Born: April 29, 1929
Died: August 7, 2003
Maurice Joseph McDermott was born April 29, 1929 in Poughkeepsie, NY. The McDermotts moved to Elizabeth when “Mickey” was in junior high and he joined the St. Patrick’s High School varsity. An extraordinary schoolboy athlete, Mickey attended a tryout camp for the Dodgers at age 13 and scout Mule Haas wanted to ink him on the spot—only to find out that he was three years short of being eligible to sign. Instead, Mickey pitched semipro ball, often facing major leaguers playing under assumed names. His left arm was nothing short of electric.
Mickey was unhittable as a high-schooler. He once struck out 27 batters in a game. In 1944, his father tweaked his birth certificate to make him 16 and he signed with the Red Sox for $5,000. Mickey was a strikeout machine in the minors, averaging almost a K per inning. The only thing keeping him from the majors was his inability to control his fastball, though he hurled a pair of no-hitters. Mickey made his Red Sox debut in 1948, but was sent back down in July. He threw his third minor-league no-hitter in 1949, earning a return ticket to Boston.
In Mickey’s second start after his recall, he twirled a three-hit shutout. He won four more times and pitched a second shutout, and was hailed as the next big thing in major league baseball. Mickey continued to progress over the next three seasons, but at times it was obvious he was enjoying his off-field celebrity a little too much. In 1953, Mickey put it all together and went 18–10 with a 3.01 ERA. Like so many fastball artists, he found success when he took a little bit off his heater. He threw four shutouts and gave up the second-fewest hits per nine innings in the league.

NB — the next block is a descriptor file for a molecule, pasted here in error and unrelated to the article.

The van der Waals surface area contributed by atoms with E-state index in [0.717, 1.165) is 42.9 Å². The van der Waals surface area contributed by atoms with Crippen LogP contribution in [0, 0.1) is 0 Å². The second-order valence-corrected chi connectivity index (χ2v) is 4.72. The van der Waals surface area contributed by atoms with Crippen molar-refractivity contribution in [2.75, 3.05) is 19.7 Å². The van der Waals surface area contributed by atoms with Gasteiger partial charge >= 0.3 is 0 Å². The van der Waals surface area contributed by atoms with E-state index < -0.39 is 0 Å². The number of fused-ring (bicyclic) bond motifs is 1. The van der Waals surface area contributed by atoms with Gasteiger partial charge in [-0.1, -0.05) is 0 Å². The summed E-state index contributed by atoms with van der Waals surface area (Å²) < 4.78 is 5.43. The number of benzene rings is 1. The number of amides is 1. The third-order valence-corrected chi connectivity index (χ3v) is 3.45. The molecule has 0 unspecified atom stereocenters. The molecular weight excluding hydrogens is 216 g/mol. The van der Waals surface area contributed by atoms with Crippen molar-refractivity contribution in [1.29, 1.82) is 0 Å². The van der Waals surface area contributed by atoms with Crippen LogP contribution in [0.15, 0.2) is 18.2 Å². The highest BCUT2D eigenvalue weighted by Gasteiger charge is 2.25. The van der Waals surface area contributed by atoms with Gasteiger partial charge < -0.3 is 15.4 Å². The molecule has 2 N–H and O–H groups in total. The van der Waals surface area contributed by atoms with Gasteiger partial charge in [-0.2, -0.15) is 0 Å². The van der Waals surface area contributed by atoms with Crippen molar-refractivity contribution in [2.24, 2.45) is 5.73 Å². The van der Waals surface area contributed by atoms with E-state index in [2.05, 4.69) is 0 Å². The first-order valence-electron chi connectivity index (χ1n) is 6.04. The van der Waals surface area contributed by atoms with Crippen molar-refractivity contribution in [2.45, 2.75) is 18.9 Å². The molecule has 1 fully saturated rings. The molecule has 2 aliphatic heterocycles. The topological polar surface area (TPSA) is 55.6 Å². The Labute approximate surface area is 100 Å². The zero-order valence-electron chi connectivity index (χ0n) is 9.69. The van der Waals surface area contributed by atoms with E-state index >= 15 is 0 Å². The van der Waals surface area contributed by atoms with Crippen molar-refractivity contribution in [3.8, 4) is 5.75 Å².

The stats, unfortunately, did not tell the complete story of Mickey's 1953 season. In, September he punched a sportswriter and cursed in front of owner Tom Yawkey’s wife. That December he was exiled to the Washington Senators. He turned in two decent years in the nation’s capital before a trade brought him back home, to the New York Yankees. He went 2–6 for the Bronx Bombers and was gone in a year, as part of a multi-layer deal with the Kansas City A’s.
Mickey’s pitching continued to decline in KC. He was dealt to the Tigers after the 1957 season but pitched all but two innings in the minors in 1958. He tried to revive his career over the next few seasons without much luck. He pitched briefly in the majors again with the Cardinals and a second go-round with the Athletics. The A’s released him in August after he walked six and threw a pair of wild pitches in a relief appearance.
Mickey pitched for three more years in the minors and worked odd jobs hoping to find his way back to the majors. He did, briefly, in 1969 as a batting practice pitcher for the Angels. He scouted for the A’s in the late 70s and early 80s, and recommended a high school slugger named Mark McGwire to the team. He worked as a player agent for a time but his drinking led to the end of that career. In 1991, just when he had hit rock bottom, Mickey won $7 million in the Arizona lottery. He sobered up and wrote his autobiography A Funny Thing Happened On the Way to Cooperstown. It was published in 2003, the same year he passed away from congestive heart failure.